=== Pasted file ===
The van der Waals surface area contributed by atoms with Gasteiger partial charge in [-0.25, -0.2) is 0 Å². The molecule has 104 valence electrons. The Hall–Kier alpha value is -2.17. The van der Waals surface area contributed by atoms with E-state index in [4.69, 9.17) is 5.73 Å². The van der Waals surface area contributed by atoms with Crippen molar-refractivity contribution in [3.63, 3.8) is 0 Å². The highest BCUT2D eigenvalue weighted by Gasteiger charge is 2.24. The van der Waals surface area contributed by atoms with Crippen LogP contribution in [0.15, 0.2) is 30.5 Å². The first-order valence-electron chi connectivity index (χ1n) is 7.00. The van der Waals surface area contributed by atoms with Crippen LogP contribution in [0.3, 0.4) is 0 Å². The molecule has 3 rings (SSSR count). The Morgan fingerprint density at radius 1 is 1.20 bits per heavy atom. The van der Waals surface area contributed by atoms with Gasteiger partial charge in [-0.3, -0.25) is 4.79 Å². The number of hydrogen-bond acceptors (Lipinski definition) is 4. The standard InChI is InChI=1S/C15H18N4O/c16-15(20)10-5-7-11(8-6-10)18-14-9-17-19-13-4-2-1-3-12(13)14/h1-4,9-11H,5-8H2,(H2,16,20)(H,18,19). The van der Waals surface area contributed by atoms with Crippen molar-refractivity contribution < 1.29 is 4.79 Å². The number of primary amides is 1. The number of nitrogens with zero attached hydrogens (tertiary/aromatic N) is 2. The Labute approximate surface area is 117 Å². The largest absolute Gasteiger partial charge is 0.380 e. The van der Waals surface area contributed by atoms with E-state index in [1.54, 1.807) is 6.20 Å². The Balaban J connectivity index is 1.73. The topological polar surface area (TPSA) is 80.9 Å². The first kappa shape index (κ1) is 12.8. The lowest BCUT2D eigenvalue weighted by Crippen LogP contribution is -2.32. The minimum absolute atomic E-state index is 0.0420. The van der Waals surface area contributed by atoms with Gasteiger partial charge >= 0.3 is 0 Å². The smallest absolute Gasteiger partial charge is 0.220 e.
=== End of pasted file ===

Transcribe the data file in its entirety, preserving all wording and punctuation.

The van der Waals surface area contributed by atoms with Gasteiger partial charge in [-0.25, -0.2) is 0 Å². The molecule has 104 valence electrons. The Hall–Kier alpha value is -2.17. The van der Waals surface area contributed by atoms with E-state index in [4.69, 9.17) is 5.73 Å². The van der Waals surface area contributed by atoms with Crippen molar-refractivity contribution in [3.63, 3.8) is 0 Å². The highest BCUT2D eigenvalue weighted by Gasteiger charge is 2.24. The van der Waals surface area contributed by atoms with Crippen LogP contribution in [0.15, 0.2) is 30.5 Å². The first-order valence-electron chi connectivity index (χ1n) is 7.00. The van der Waals surface area contributed by atoms with Crippen LogP contribution in [0.3, 0.4) is 0 Å². The molecule has 3 rings (SSSR count). The Morgan fingerprint density at radius 1 is 1.20 bits per heavy atom. The van der Waals surface area contributed by atoms with Gasteiger partial charge in [-0.3, -0.25) is 4.79 Å². The number of hydrogen-bond acceptors (Lipinski definition) is 4. The standard InChI is InChI=1S/C15H18N4O/c16-15(20)10-5-7-11(8-6-10)18-14-9-17-19-13-4-2-1-3-12(13)14/h1-4,9-11H,5-8H2,(H2,16,20)(H,18,19). The van der Waals surface area contributed by atoms with Crippen molar-refractivity contribution < 1.29 is 4.79 Å². The number of primary amides is 1. The number of nitrogens with zero attached hydrogens (tertiary/aromatic N) is 2. The Labute approximate surface area is 117 Å². The largest absolute Gasteiger partial charge is 0.380 e. The van der Waals surface area contributed by atoms with E-state index in [1.54, 1.807) is 6.20 Å². The Balaban J connectivity index is 1.73. The topological polar surface area (TPSA) is 80.9 Å². The first kappa shape index (κ1) is 12.8. The lowest BCUT2D eigenvalue weighted by Crippen LogP contribution is -2.32. The minimum absolute atomic E-state index is 0.0420. The van der Waals surface area contributed by atoms with Gasteiger partial charge >= 0.3 is 0 Å². The smallest absolute Gasteiger partial charge is 0.220 e.